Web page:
Joncour makes a total of four trips to Japan and finally consummates his love with the concubine. His last trip is a failure when the eggs hatch before he reaches France. While home, he receives letters in Japanese which he believes to be from his lover; he has them translated by a Japanese woman in a neighboring village. "These letters and a surprising ending to this intriguing tale confirm Mr. Baricco's gift as a storyteller," wrote an Economist contributor. In World Literature Today, Luigi Monga called Baricco's style "deliberately simple, almost awkward, and at times dull." Monga concluded that the narrative is "a metaphor for human life" that leaves us "guessing. Life as what? As a voyage? As a dream?" Baricco's story "weaves a fine, tight fabric of recurrent phrases and motifs, a novel as delicate and strong as its subject," commented a contributor to Publishers Weekly.

Baricco followed Silk with City: A Novel, his first novel set in contemporary times. Like many of Baricco's books, City has a very unique, individual, experimental style that is both lyrical and impressionistic. This novel is a complicated experimental satire about the United States and the very nature of storytelling. Baricco has his two main characters, a thirteen-year-old mathematical genius named Gould and Shatzy Shell, Gould's thirty-something caregiver and surrogate mother, spend most of their time fixated on complex fantasy stories they have been working on for years. Gould's tale focuses on a Horatio Algertype boxer, while Shell has devised a number of vignettes set in the Wild West intended for a film. Both characters are looking for connection and comfort from the cold world as they live primarily in their imaginations. Paul Haacke noted in the Review of Contemporary Fiction that "they give us a hilarious impression of 'metropolitan' America: center of precociousness and immaturity, rich in boredom, desire, and possiblity."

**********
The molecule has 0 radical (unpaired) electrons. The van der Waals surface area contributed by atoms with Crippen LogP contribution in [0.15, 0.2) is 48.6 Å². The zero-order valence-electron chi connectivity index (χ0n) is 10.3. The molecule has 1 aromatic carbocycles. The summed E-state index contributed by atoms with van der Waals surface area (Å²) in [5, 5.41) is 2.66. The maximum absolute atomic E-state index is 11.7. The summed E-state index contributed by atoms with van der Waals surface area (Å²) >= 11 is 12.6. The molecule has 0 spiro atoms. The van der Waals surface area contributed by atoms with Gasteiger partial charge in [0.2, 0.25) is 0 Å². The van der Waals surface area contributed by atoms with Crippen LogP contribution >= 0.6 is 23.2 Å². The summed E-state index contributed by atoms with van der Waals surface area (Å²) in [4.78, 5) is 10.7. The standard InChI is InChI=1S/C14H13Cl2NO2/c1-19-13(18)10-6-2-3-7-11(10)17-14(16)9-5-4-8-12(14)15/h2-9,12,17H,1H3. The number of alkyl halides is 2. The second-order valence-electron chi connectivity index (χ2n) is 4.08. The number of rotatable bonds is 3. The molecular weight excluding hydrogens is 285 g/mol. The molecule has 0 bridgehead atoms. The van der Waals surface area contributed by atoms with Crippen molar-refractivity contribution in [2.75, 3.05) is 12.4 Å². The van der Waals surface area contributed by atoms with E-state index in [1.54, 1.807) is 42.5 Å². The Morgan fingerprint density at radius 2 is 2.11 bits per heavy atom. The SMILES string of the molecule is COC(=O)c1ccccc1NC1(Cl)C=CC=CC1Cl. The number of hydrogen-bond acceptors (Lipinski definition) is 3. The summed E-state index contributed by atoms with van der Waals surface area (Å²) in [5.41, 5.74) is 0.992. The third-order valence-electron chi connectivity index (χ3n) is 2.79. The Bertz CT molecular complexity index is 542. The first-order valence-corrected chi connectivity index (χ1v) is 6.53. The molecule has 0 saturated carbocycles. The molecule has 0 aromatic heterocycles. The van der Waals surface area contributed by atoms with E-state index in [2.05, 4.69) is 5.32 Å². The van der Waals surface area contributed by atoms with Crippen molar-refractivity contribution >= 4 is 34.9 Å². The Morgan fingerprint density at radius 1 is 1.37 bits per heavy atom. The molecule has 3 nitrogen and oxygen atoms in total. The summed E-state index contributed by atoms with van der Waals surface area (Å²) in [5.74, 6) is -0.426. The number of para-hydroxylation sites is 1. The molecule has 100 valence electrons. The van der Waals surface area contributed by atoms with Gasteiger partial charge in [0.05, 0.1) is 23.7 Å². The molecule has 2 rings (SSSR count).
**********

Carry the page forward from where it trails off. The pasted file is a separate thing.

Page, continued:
Senza Sangue, which was translated into English as Without Blood, is a brief, poetic novel of only about one hundred pages. Touching on the theme of the endless nature of revenge by the use of a circular structure, the narrative is driven by the pointless murder of a family—a doctor who committed war-time atrocities, Manuel Roca, and his son—by a group of assassins after the end of a brutal armed conflict. Only Roca's daughter, Nina, survives, because one of the men who commits the crime, Tito, finds her hiding and chooses not to kill her. In the second half of Without Blood, Tito and Nina have an encounter about a half century later. They discuss what happened fifty years earlier and the greater meaning of war. Praising Baricco's elegant construction of character and the meditative quality of the book, Brian Budzynski remarked in the Review of Contemporary Fiction, "Baricco is a writer of great intuition, able to transform the simplest language, which perhaps at first reading is plain, into a kind of poetry of experience."



Economist, May 18, 1996, review of Seta, pp. S16-18.

Independent (London, England), May 17, 1998, Lilian Pizzichini, review of Silk.

Kirkus Reviews, March 15, 2004, review of Without Blood, p. 235.

Publishers Weekly, September 1, 1997, review of Silk, p. 96.

Review of Contemporary Fiction, fall, 2002, Paul Haacke, review of City, p. 164; summer, 2004, Brian Budzynski, review of Without Blood, p. 147.

Times Literary Supplement, April 18, 1997, Caroline Moorehead, review of Silk, p. 20.

World Literature Today, spring, 1997, Luigi Monga, review of Seta, p. 368.